As I connected the dots between what I learned from each course, especially while doing my capstone project, I started to realize how my unique combination of skills differentiates me from others in my field. I chose to take a similar approach to the work section, illustrating my experience by sharing snapshots of several key projects I’ve managed at work. The process of selecting those projects had the same clarifying effect as going through my coursework. By the time I had developed those sections, I also had a more concrete and conscious understanding of my skill set and what I enjoy most about my job. While finalizing my ePortfolio, I was also enrolled in Digital Era Skills, a course that challenged me to define my personal brand as I built a personal website and social media accounts. By the end of the course, I had developed materials to help me package my story in different ways, depending on the audience and platform, and that provided the foundation for much of my ePortfolio. Once I had a working draft, my capstone learning group’s feedback was essential—they really helped me develop a more polished final product.
Having a complete ePortfolio is very useful. However, the most valuable part was, without a doubt, the experience of learning how all the pieces of my coursework and career fit together and how to present that effectively. I am pleased to share my final product knowing that I am representing my personal brand.
Find out more about Sarah Rigg’s ePortfolio.
ePortfolio Example #3: Jillian Porazzo
When it came time to dive into my ePortfolio, I made myself a cup of coffee, fired up my computer, and thought to myself, “this shouldn’t be that hard”, but I quickly realized that the ePortfolio wasn’t like any other project I had encountered in the Corporate and Organizational Communication program at Northeastern. This was all about my professional development.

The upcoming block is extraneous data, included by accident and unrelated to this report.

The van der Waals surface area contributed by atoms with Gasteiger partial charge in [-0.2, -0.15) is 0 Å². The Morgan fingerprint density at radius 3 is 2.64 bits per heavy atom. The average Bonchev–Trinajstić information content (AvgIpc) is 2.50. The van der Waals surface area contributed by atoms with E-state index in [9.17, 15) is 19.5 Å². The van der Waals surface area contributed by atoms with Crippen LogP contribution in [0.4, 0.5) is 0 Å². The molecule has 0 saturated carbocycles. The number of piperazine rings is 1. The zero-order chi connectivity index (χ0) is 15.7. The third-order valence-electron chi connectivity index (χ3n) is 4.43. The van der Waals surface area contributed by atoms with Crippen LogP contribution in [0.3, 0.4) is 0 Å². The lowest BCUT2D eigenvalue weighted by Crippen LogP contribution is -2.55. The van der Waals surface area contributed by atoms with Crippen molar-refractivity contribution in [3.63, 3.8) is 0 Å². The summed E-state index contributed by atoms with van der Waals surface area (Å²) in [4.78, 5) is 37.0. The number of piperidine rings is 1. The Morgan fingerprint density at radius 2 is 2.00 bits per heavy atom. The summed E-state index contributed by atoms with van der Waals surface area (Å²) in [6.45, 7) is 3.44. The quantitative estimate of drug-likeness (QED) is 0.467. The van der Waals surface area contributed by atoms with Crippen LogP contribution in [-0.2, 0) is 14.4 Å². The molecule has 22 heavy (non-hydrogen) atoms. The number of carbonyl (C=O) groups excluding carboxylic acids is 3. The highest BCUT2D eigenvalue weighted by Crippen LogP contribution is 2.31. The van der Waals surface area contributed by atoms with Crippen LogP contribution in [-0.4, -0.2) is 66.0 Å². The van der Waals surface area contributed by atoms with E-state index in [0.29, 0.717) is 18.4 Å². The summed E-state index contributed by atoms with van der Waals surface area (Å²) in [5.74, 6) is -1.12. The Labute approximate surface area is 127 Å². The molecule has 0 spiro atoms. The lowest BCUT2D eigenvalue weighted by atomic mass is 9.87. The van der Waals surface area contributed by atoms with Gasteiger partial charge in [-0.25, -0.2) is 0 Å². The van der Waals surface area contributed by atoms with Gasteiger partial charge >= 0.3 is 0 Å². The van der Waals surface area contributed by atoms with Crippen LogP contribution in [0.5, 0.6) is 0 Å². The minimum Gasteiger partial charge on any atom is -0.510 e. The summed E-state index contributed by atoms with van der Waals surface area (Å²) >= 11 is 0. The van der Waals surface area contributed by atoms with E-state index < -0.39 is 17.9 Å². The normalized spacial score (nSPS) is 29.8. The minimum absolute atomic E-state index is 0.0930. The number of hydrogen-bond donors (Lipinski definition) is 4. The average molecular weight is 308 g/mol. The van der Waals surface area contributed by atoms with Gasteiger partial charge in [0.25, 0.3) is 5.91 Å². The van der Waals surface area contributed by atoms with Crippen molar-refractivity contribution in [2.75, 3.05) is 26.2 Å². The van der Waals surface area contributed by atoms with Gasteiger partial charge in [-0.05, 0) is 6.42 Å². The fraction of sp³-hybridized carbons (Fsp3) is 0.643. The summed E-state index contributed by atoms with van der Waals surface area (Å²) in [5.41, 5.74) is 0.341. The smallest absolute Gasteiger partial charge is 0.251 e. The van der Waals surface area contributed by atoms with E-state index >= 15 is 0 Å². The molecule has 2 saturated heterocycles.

The process of building out my ePortfolio was emotional: nostalgia, pride, and sheer awe. I realized how much I had grown in a few short years! When I first enrolled in the program, I was confident that I would learn from my professors and peers, and that I would grow as a communicator. What I did not expect was that I would end the program with a volume of work that I was proud of, and that demonstrated my progress course-by-course. As a final exercise in reflection, I pulled up my statement of purpose that I had written at the very start with my application to Northeastern. In my statement of purpose, I wrote:
“My goal is to learn from professors with real-world communications experience that will help me approach my own firm’s communications feeling armed with knowledge. Hearing fresh perspectives from my peers will help me look at communications and messaging with a new mindset that will keep my work fresh, compelling, and help me to be the best corporate storyteller that I can be.”
In reading my ePortfolio from beginning to end, I see that I have achieved these goals throughout my journey in the program. Compiling my ePortfolio made me feel even more grateful for my professors and peers and the learning we did together. I especially appreciate Northeastern CPS for this program joining us together and building this community.
Explore Jillian Porazzo’s ePortfolio.
Looking for other ways to improve your brand and refine your communication skills? Explore the Corporate and Organizational Communication program page and download our free guide to Communication Skills for the Digital Era below.